To explore Australian chiropractors' and final year students' readiness to identify and support patient's experiencing intimate partner violence (IPV).
This cross-sectional study used the Chiro-PREMIS, an adaptation of the Physician Readiness to Manage Intimate Partner Violence Survey (PREMIS) to explore chiropractors' and final year students' readiness. Survey responses were analyzed through a lens of Miller's framework for developing clinical competence and chiropractic graduate competencies.
One hundred forty participants completed the online survey (n = 99 chiropractors and n = 41 students). Reports of practice over the 4 weeks prior to completing the survey showed 21% of chiropractors and 20% of students consulted with patients who had disclosed they were involved in IPV. Thirty-three percent of chiropractors and 27% of students suspected a patient was involved, but that patient did not disclose. Participants report meager training in IPV. Many are unclear about appropriate questioning techniques, documentation, referrals, identifying available resources, and legal literacy. Overall, participants do not “know” about IPV, they do not “know how” to and may not be able to “show how” or “do” when it comes to managing IPV-related clinical scenarios. Further studies are needed to confirm if chiropractors have the appropriate clinical capabilities.
With proper preparation, chiropractors have an opportunity to make a positive contribution to this social problem. We anticipate chiropractic-specific discourse surrounding these escalating growing social concerns will highlight the intent of the chiropractic profession to make a substantial contribution to the health care of the Australian public. More studies are needed.
In Australia, intimate partner violence (IPV) is a well-identified societal problem1,2 which, irrespective of culture, involves any behavior within a personal relationship where physical, emotional, sexual, economic, or social harm occurs to anyone in a relationship.1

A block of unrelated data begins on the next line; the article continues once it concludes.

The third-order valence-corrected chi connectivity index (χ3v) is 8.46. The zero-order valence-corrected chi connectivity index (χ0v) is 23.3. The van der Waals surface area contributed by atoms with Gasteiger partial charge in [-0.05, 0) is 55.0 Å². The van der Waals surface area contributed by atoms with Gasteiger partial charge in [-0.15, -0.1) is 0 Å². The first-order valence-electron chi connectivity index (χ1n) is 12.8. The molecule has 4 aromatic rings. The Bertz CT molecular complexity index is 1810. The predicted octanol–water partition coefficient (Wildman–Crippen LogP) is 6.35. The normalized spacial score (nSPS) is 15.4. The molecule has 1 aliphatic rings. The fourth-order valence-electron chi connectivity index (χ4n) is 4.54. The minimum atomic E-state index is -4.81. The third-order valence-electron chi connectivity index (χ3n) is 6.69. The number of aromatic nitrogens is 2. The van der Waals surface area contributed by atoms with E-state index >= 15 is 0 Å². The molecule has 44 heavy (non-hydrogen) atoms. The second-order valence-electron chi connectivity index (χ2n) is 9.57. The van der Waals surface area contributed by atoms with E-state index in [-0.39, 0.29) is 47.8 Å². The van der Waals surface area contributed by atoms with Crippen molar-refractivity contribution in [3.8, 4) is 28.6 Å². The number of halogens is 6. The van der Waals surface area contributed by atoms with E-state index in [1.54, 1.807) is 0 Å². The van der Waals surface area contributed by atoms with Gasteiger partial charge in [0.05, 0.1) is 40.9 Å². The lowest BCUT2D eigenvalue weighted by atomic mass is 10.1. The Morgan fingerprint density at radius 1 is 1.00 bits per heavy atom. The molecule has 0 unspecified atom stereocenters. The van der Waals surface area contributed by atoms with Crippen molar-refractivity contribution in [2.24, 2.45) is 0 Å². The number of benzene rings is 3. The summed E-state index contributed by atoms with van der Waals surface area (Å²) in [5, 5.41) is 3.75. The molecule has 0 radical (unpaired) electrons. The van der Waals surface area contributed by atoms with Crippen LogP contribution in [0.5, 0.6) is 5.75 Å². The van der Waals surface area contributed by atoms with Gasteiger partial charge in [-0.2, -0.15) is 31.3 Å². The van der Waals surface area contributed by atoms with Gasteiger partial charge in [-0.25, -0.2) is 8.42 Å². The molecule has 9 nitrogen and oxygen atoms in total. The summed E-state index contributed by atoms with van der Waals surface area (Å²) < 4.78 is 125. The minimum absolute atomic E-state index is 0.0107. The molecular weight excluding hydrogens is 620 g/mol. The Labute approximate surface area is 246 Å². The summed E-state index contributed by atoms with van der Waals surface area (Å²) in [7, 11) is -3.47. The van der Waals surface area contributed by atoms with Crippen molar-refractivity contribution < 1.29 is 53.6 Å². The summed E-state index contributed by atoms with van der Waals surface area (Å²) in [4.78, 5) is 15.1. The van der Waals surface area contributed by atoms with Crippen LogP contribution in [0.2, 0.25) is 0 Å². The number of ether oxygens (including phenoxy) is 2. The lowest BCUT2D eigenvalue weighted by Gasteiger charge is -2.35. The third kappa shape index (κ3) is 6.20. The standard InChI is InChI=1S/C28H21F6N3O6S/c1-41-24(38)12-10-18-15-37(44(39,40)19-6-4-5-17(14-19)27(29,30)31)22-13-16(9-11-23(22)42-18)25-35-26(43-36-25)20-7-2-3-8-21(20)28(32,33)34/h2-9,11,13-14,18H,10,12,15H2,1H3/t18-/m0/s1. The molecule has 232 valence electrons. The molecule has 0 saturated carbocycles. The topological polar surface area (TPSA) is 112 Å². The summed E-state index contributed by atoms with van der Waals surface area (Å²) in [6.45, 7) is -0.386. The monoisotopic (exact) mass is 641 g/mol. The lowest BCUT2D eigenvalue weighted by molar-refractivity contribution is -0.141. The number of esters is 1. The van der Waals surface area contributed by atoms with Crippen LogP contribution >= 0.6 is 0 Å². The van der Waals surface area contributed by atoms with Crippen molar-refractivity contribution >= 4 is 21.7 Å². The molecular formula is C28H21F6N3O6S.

The Australian Institute of Health and Welfare reports that from the age of 15, 1 in 6 Australian women and 1 in 16 men have experienced physical, sexual violence, or emotional abuse by a current or previous cohabiting partner. Seventy-two thousand women, 34,000 children, and 9000 men seeking homelessness services reported family and domestic violence (FDV) had caused or contributed to their homelessness, in 2016–2017.2 The clinical presentations of IPV may include physical injury, chronic pain, depression, posttraumatic stress disorder, sexually transmitted infections, and gastrointestinal conditions,3 which are clinical presentations chiropractors are likely to see.4 Chiropractors need to be alert to a conflict of interest if they consult with both a suspected perpetrator and their alleged victim as each has a right to autonomy and confidentiality5 (notwithstanding statutory requirements to ensure child protection).
Chiropractors may have a role in preventing IPV if they have appropriate screening tools.6
A chiropractors' knowledge and skills in recognizing IPV is likely to affect their clinical reasoning, decision-making, and clinical outcomes. Furthermore, they are obliged to comply with clinical and legal responsibilities. Even though the practice competencies for chiropractors require an understanding of their patients' health status, social, cultural, and economic circumstances,7 there is a dearth of information regarding IPV screening and education for chiropractors. Moreover, chiropractors' ability to identify and manage patients experiencing IPV is central to the guiding principles and practices of patient-centeredness (Universal Competency 1.2) and interprofessional practice (Practice Competency 4.2).7 How well are these competencies applied in IPV-related consultations is yet to be established.
Hence this landmark study, the first in chiropractic in Australia as well as the first in an Australian manual therapy profession will generate the initial data to enable robust discourse across the professions and stimulate further research.